Can a Lack of Sex Cause Erectile Dysfunction?
Several studies show that men who have more sex are less likely to experience erectile dysfunction. On the negative side, those who have less sex have a higher risk. So can a lack of sex lead to ED? If so, can men limit their risk by engaging in sex and masturbating regularly? One 2008 study out of Europe showed that a lack of sex could lead to impotence. But this is the one and only such study. No other researchers thus far have confirmed these results. The European study published in the American Journal of Medicine, followed 989 male participants. They were in their fifth, sixth and seventh decade of life. Here researchers concluded that sexual activity was akin to exercise in maintaining male potency. Whether or not masturbation helps preserve functioning was not included in this study, only sexual intercourse. Many urologists say that such activities probably help. Intercourse was found to preserve the blood vessels and nerves associated with an erection.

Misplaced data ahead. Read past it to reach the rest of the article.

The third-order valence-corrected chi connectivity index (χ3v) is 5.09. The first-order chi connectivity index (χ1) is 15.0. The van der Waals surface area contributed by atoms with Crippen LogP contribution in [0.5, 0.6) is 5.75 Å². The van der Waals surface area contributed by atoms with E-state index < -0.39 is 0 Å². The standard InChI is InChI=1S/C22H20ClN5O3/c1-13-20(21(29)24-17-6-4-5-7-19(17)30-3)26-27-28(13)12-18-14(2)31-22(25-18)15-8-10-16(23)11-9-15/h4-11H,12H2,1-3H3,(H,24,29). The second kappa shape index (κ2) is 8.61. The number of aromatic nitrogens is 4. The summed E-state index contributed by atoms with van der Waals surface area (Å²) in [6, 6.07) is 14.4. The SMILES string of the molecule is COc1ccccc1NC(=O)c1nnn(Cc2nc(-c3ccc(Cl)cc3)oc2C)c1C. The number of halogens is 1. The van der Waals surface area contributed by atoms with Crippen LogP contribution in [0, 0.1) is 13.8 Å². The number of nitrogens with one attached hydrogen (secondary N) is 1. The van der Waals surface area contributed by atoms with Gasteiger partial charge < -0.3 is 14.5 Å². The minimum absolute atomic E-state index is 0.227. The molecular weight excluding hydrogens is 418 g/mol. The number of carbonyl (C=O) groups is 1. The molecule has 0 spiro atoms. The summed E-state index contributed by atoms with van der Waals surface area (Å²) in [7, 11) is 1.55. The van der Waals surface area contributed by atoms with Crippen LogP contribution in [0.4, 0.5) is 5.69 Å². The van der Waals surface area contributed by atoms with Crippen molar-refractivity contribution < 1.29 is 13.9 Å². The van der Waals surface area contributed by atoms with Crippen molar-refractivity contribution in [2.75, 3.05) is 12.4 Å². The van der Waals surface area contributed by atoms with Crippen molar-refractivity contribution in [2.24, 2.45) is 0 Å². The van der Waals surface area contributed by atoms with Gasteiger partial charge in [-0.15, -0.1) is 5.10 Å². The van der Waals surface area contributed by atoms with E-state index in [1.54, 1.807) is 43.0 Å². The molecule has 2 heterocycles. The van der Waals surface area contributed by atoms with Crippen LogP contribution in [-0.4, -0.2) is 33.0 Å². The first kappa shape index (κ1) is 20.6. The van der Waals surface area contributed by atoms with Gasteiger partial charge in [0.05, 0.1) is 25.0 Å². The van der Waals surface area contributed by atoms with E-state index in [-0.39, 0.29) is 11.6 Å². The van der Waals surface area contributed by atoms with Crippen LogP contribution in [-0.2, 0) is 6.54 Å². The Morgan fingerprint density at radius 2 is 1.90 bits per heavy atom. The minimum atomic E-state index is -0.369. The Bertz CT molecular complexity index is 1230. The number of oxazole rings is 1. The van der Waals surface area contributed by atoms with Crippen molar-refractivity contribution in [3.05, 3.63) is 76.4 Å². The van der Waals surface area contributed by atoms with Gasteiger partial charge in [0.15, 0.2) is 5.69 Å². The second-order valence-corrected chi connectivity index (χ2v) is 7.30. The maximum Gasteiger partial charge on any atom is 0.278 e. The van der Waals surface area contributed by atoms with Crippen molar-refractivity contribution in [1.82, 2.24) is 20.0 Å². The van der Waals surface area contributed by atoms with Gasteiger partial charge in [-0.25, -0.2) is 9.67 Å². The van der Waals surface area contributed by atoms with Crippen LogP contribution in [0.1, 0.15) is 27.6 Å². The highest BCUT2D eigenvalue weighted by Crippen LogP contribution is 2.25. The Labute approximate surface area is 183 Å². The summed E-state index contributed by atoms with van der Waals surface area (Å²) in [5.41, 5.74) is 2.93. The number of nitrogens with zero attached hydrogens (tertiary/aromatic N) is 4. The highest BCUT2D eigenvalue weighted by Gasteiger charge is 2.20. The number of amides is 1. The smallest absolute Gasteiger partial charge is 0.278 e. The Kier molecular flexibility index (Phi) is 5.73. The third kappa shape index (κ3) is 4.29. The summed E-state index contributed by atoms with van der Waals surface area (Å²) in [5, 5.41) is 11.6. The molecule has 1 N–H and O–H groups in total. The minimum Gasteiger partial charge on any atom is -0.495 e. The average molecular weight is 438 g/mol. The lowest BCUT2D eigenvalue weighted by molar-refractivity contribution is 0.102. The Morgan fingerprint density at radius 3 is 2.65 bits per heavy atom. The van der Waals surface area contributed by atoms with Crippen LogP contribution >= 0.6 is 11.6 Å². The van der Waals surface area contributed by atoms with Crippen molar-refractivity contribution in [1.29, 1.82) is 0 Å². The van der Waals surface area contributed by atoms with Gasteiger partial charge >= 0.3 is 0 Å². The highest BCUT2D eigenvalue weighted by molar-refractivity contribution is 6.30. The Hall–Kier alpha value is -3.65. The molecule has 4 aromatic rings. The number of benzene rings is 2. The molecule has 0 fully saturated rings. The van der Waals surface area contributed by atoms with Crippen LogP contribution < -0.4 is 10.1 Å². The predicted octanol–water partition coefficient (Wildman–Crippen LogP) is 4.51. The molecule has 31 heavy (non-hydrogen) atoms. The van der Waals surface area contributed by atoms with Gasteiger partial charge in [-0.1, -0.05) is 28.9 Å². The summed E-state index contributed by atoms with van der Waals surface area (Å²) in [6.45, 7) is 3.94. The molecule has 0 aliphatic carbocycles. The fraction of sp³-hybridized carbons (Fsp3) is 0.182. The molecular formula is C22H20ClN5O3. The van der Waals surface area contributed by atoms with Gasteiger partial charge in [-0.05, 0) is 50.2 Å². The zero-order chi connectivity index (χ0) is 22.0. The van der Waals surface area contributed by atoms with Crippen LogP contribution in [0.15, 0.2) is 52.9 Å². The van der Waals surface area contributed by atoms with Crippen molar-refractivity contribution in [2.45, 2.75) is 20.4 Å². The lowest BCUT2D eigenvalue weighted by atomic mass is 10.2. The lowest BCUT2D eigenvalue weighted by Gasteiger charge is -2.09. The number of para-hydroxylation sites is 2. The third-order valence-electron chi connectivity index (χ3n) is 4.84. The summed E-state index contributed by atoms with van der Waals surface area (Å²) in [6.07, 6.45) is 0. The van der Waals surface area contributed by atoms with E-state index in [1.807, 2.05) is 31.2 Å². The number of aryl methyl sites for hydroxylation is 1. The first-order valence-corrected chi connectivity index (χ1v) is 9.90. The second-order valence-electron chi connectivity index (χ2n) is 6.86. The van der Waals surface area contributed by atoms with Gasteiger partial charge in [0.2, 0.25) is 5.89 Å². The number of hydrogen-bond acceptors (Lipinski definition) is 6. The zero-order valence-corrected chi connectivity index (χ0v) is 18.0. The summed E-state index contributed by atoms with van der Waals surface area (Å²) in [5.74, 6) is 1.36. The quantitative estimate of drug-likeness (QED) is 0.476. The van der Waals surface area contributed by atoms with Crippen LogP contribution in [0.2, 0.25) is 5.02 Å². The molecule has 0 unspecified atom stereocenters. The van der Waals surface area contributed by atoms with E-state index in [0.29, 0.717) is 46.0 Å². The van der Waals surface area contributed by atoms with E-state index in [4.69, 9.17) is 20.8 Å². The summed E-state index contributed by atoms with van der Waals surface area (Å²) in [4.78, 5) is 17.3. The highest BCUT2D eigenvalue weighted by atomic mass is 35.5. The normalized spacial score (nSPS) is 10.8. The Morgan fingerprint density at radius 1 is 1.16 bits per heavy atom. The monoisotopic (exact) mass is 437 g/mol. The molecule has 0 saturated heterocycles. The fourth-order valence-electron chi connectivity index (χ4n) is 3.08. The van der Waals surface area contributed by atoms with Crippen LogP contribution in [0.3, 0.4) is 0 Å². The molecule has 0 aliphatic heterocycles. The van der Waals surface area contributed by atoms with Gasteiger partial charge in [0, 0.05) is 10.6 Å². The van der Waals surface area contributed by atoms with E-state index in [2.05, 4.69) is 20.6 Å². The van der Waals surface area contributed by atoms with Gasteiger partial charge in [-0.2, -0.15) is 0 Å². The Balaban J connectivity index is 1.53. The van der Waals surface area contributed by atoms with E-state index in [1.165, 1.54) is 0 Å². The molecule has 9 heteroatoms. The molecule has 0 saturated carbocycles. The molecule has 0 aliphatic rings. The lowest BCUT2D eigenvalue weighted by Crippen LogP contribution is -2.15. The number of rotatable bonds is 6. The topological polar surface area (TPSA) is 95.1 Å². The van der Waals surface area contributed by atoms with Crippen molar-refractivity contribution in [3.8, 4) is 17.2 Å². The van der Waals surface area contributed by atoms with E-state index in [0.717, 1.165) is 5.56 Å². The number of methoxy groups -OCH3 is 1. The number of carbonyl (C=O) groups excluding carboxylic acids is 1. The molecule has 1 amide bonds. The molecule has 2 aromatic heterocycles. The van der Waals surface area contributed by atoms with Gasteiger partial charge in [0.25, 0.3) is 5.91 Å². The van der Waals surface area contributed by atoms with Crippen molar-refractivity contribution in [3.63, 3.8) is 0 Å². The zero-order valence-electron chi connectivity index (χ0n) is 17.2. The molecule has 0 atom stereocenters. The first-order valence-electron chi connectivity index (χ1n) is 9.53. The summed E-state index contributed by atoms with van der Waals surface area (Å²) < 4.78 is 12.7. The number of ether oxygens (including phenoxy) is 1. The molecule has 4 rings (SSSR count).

Though a lack of sex is associated with ED, it hasn’t been proven to cause it. Irwin Goldstein, MD is the director of sexual medicine at Alvarado Hospital in San Diego. He told WebMD, “Having sex is good, masturbating is good, but the concept that men have to go out and have sex to preserve erectile function is bogus.” According to the spokesman of the American Urological Association, a lack of sex is generally a consequence of ED rather than the cause. Researchers in the European study admit that those who had good erections and frequent sex may have just had good genes. Having erections seems to be the key factor in being able to have them again in the future. A good sex life and masturbating are fine health-wise. But a lower body weight, exercise, getting good sleep, taking care of any emotional issues such as stress and depression, and controlling diabetes and blood pressure are also important aspects of preserving sexual health.